VOL. 5, No. 1/2, July 2009

I. Karimzadeh, et al. [2009] Med. Hypotheses Res. 5: 79‒91.

Erythropoietin as a Neuroprotectant: Does Phenytoin
Exert its Neuroprotective Functions Through
Stimulation of Erythropoietin Production?

Iman Karimzadeh, Soha Namazi* and Ghazal Vessal

Faculty of Pharmacy, Shiraz University of Medical Sciences, Shiraz, Iran

Abstract. Neuropathic pain is caused by various central and peripheral nervous system
disorders. Sodium channel up-regulation, γ-amino butyric acid down-regulation, nerve
demyelination and sympathetic-somatosensory crosstalk are considered as important
pathophysiological mechanisms for neuropathic pain. Pharmacotherapy is currently the
mainstay of neuropathic pain treatment. Phenytoin, a classical anticonvulsant, has been
shown to provide neuroprotection through sodium and calcium channel blockade and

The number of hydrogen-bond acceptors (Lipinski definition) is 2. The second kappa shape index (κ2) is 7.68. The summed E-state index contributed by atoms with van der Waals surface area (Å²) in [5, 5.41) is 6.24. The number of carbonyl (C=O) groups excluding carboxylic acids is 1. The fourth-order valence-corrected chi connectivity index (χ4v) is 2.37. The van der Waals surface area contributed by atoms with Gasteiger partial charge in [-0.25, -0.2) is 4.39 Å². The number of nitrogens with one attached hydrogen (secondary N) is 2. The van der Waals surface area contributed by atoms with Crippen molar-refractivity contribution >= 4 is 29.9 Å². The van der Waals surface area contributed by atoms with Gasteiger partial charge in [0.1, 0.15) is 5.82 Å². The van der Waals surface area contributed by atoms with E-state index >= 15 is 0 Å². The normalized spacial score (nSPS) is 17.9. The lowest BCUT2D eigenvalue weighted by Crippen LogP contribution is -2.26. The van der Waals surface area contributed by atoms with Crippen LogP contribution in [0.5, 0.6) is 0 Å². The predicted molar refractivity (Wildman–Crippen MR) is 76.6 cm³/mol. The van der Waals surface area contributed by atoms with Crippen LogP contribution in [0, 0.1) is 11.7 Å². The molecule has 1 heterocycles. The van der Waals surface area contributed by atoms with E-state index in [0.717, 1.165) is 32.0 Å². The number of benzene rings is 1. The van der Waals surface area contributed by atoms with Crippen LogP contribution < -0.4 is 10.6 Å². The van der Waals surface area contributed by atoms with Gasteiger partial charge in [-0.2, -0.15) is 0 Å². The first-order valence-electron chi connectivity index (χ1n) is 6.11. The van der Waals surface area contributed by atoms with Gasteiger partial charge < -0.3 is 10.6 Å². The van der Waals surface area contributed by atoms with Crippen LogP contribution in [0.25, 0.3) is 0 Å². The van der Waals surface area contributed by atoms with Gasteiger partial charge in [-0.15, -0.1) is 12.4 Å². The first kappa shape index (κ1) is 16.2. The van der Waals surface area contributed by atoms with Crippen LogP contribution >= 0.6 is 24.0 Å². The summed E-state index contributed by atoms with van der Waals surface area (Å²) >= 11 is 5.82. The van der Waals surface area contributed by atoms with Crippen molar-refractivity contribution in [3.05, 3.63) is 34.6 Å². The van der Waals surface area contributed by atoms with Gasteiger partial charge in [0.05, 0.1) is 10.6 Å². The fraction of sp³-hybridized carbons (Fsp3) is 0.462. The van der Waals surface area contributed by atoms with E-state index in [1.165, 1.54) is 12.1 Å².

inhibition of glutamate release and glutamate receptors. On the other hand, it has been
shown that erythropoietin, the principal regulator of erythropoiesis, has important non-
hematopoietic actions such as neurodevelopment and neuroprotection. In this paper, we
hypothesize that phenytoin may increase erythropoietin level directly through inhibition of
calcium influx and indirectly through an increase in renin secretion and production of
angiotensin II which causes hypoxia. Considering the neuroprotective function of
erythropoietin, phenytoin may provide neuroprotection partially through stimulation of
erythropoietin production.

Correspondence: Dr. Soha Namazi, Department of Clinical Pharmacy, Faculty of
Pharmacy, Shiraz University of Medical Sciences, Shiraz, Iran. Tel: +98 711 2424128. Fax:
+982426070. E-mail: